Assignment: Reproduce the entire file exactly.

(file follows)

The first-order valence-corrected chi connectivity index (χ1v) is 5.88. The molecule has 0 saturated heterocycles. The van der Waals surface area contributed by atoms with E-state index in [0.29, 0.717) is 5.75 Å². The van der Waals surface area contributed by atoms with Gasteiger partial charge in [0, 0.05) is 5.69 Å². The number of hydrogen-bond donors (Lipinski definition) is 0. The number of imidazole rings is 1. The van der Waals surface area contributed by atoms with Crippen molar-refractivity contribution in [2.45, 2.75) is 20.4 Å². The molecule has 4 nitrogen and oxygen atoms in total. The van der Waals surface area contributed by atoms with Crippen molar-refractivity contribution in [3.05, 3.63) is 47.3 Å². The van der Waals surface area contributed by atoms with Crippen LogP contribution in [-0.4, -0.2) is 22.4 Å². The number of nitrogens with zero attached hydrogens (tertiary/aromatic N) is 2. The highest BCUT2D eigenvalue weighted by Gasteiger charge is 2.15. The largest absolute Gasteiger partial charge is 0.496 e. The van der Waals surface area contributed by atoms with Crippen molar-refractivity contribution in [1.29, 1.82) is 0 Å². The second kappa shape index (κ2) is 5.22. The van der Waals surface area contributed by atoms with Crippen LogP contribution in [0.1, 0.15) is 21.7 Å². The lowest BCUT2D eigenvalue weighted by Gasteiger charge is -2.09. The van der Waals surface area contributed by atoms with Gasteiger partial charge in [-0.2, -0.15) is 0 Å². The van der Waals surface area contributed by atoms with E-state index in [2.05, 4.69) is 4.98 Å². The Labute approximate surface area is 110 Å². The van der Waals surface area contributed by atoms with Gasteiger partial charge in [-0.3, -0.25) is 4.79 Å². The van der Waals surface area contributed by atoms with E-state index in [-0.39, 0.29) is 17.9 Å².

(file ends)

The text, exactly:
The first-order valence-corrected chi connectivity index (χ1v) is 5.88. The molecule has 0 saturated heterocycles. The van der Waals surface area contributed by atoms with E-state index in [0.29, 0.717) is 5.75 Å². The van der Waals surface area contributed by atoms with Gasteiger partial charge in [0, 0.05) is 5.69 Å². The number of hydrogen-bond donors (Lipinski definition) is 0. The number of imidazole rings is 1. The van der Waals surface area contributed by atoms with Crippen molar-refractivity contribution in [2.45, 2.75) is 20.4 Å². The molecule has 4 nitrogen and oxygen atoms in total. The van der Waals surface area contributed by atoms with Crippen molar-refractivity contribution in [3.05, 3.63) is 47.3 Å². The van der Waals surface area contributed by atoms with Crippen LogP contribution in [-0.4, -0.2) is 22.4 Å². The number of nitrogens with zero attached hydrogens (tertiary/aromatic N) is 2. The highest BCUT2D eigenvalue weighted by Gasteiger charge is 2.15. The largest absolute Gasteiger partial charge is 0.496 e. The van der Waals surface area contributed by atoms with Crippen molar-refractivity contribution in [1.29, 1.82) is 0 Å². The second kappa shape index (κ2) is 5.22. The van der Waals surface area contributed by atoms with Crippen LogP contribution in [0.1, 0.15) is 21.7 Å². The lowest BCUT2D eigenvalue weighted by Gasteiger charge is -2.09. The van der Waals surface area contributed by atoms with Gasteiger partial charge in [-0.2, -0.15) is 0 Å². The van der Waals surface area contributed by atoms with E-state index in [2.05, 4.69) is 4.98 Å². The Labute approximate surface area is 110 Å². The van der Waals surface area contributed by atoms with Gasteiger partial charge in [-0.3, -0.25) is 4.79 Å². The van der Waals surface area contributed by atoms with E-state index in [-0.39, 0.29) is 17.9 Å².